Ice Thrives in Southern European Sunshine

Athletes on Marseille track
Midday Marseille sun is no match for stunning state-of-the-art track

Building a 250-ton ice track in the middle of Marseille in balmy Mediterranean temperatures far above zero is by itself no small feat. But the organizers have risen to the warm-weather challenges to create a man-made ice track over 340 downhill meters that will be the centerpiece of the first Red Bull Crashed Ice races of the 2016/17 season on Friday and Saturday.

The midday sunshine in France's warmest city has proven to be more of a problem than the temperatures of up to 14 degrees, creating afternoon puddles on top of the 10-centimeter thick sheet of ice that was created layer-by-layer over the last two weeks. But as soon as the sun sets the puddles freeze up again thanks to the three container-sized chillers operating 24/7 to keep the 1,900 square meters of ice in a deep freeze - enough frozen water to fill an Olympic-sized swimming pool.

"The biggest challenge is the sun and even in January it's quite strong during the daytime," said Christian Papillon, Red Bull Crashed Ice sporting director. "The ice system can handle temperatures all the way up to 18 degrees. But when the sun hits, the top 2 or 3 cm soften up so we have to cover up the track during the daytime."

A worker prepares the track ahead of the athletes' first experience of Marseille ice. Photo: Joerg Mitter/Red Bull Content Pool.

In the racing, athletes from 22 countries will race down the obstacle-filled track four-at-a-time at speeds of up to 80 km/h, cheered on by huge crowds of thousands of spectators. The first two racers to cross the finish line advance to the next round as the field is gradually whittled down through one round at a time from 128 to a final 4.

Unlike all of the previous 40 Red Bull Crashed Ice races over the last 16 years that were in winter resorts or frozen cold cities far to the north, the race in Marseille is the first ever in a warm-weather location. It is a testament to organizers' efforts to expand the world's fastest sport on skates to new regions without frosty weather closer to the equator.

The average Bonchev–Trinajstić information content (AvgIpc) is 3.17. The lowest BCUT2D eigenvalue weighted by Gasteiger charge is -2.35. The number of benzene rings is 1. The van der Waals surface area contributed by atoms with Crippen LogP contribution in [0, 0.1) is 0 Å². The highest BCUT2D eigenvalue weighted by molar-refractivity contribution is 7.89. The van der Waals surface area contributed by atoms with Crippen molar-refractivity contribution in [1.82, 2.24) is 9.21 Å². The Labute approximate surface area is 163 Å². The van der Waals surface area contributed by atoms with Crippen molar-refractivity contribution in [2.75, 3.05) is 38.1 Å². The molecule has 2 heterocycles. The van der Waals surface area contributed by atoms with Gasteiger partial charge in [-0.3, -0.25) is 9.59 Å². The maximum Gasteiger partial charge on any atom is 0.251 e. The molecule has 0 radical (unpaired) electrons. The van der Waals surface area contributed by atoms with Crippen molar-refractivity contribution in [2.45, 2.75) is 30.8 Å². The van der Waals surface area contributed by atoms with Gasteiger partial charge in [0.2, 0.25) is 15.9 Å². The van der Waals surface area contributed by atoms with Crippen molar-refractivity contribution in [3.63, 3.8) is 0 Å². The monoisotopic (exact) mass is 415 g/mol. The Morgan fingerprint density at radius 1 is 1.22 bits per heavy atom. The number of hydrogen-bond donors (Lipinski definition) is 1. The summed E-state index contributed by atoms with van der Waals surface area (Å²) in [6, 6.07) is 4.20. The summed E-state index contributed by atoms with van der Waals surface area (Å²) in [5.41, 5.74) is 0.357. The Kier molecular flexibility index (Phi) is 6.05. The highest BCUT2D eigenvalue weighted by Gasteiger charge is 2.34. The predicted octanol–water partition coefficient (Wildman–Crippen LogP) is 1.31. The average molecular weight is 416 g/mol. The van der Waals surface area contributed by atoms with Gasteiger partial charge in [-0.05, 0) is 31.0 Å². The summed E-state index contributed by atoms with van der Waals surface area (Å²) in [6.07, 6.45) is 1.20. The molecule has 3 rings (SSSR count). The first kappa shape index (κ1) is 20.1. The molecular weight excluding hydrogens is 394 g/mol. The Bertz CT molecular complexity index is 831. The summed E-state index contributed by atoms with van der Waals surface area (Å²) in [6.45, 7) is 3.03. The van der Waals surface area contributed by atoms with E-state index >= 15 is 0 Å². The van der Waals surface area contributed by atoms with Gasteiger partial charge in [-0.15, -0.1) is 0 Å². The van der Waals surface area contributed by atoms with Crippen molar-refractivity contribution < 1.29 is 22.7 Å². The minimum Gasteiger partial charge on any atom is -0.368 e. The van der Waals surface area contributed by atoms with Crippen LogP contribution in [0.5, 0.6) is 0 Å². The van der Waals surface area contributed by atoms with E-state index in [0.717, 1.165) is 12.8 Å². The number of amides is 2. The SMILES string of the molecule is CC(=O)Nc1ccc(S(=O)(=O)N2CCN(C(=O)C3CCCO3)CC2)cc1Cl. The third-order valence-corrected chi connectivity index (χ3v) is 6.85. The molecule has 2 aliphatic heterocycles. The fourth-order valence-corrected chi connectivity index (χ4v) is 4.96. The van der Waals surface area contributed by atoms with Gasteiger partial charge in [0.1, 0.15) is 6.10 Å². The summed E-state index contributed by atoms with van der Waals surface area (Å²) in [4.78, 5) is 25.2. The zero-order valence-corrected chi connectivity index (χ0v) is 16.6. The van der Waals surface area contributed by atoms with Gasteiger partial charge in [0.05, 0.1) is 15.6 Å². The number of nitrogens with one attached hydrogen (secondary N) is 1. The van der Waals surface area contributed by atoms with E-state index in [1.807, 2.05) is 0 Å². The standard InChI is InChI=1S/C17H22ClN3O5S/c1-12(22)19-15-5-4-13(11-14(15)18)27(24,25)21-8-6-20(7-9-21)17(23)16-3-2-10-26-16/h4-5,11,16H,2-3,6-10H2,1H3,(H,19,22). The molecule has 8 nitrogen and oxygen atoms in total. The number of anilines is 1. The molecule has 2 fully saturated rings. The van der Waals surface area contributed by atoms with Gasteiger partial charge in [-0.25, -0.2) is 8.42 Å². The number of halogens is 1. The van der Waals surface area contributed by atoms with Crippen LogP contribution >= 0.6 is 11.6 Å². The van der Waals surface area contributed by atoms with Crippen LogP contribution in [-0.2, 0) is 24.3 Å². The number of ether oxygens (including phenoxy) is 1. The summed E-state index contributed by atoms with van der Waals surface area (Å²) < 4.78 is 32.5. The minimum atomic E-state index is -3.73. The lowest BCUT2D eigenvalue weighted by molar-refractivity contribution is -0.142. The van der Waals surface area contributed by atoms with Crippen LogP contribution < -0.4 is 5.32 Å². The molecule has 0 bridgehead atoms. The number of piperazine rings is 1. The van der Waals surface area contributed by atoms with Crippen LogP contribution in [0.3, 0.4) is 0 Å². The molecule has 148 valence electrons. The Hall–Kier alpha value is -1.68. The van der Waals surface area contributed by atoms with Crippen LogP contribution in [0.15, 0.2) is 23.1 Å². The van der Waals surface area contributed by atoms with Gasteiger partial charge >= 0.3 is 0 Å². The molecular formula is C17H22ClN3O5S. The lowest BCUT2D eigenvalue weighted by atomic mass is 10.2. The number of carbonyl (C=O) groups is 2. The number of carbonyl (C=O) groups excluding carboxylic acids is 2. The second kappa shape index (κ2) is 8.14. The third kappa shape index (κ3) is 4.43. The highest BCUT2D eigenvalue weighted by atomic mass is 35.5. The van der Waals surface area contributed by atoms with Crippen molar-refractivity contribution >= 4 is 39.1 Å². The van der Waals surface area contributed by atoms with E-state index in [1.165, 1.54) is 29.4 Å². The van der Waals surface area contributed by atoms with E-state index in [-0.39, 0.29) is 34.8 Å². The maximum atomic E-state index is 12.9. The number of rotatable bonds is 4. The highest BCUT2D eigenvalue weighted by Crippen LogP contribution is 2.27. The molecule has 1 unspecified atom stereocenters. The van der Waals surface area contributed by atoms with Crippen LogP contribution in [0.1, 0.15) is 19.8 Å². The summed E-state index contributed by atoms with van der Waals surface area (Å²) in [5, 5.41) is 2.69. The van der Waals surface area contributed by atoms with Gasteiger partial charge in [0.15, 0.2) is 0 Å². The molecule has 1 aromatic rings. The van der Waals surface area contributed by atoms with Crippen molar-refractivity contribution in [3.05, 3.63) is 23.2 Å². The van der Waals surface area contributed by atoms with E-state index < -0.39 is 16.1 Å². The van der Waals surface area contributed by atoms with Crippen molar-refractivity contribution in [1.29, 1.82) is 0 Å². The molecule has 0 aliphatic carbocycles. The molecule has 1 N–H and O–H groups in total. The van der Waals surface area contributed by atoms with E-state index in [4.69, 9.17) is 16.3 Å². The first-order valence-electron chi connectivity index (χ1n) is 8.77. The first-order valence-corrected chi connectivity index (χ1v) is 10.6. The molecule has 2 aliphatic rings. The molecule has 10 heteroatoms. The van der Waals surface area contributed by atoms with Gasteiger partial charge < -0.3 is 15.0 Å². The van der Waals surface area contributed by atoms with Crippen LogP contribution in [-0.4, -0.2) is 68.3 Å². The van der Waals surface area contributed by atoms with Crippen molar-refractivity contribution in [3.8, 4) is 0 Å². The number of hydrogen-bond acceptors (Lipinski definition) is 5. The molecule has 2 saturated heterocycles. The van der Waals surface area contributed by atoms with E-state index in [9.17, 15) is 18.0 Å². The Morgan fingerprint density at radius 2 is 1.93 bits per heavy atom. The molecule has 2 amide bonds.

How the track was built in Marseille

The operation to build the track - which is eight meters wide at the start and finish as well as about five meters wide through the middle sections - was another mammoth enterprise carried out with precision. A total of 35 truckloads of building materials for the track was deposited in the heart of Marseille over the last several weeks: 12 trucks loaded with steel, four trucks with lighting and sound equipment, three trucks with the sidewalls, three with the ice system and 10 other trucks with other equipment. A total of 30 workers spent about 2,300 hours building the track.

"The ice systems have limits but those limits are there to be pushed," said Papillon. "We're testing the limits in Marseille. The quality of the ice is really good and it's a very aggressive and challenging track for the first race of the season."

The athletes were also surprised by how difficult the track is - especially a frightening 60-degree drop over about 10 meters just before the mid-way point of the track. "It's the steepest ever, it's unbelievable," said Papillon.

(L-R) Cameron Naazs (USA), Dean Moriarity (CAN), Pacome Schmitt (FRA) and Mirko Lathi (FIN) fly down the track during their first training session in France. Photo: Joerg Mitter/Red Bull Content Pool.

Canada's Scott Croxall, the 2015 world champion and last year's runner-up, was catching some sun after an early morning training run as he looked down at the track. "It's really fun with some really fast sections," said Croxall, one of the title favorites this season. "It's a really technical track. The temperatures drop enough at night so the warm weather during the day shouldn't be a problem at all."

France's Pacome Schmitt added: "This track is a lot of fun to race on. It's a lot trickier than we thought it was going to be. We thought it would be a smooth track. It's definitely an interesting track."

Canada's Dylan Moriarty said he was also surprised that the track turned out to be more difficult in real life than it looked to be on paper: "There's no time to rest on this course," he said. "You're either pumping or hitting bumps everywhere. It's more technical than I thought it would be."

Watch it Live

Red Bull Crashed Ice Marseille will broadcast LIVE on Red Bull TV on January 14th at 8:30 PM CET (7:30 PM UTC).

Red Bull TV is available on connected TVs, gaming consoles, mobile devices and more. For a full list of supported devices visit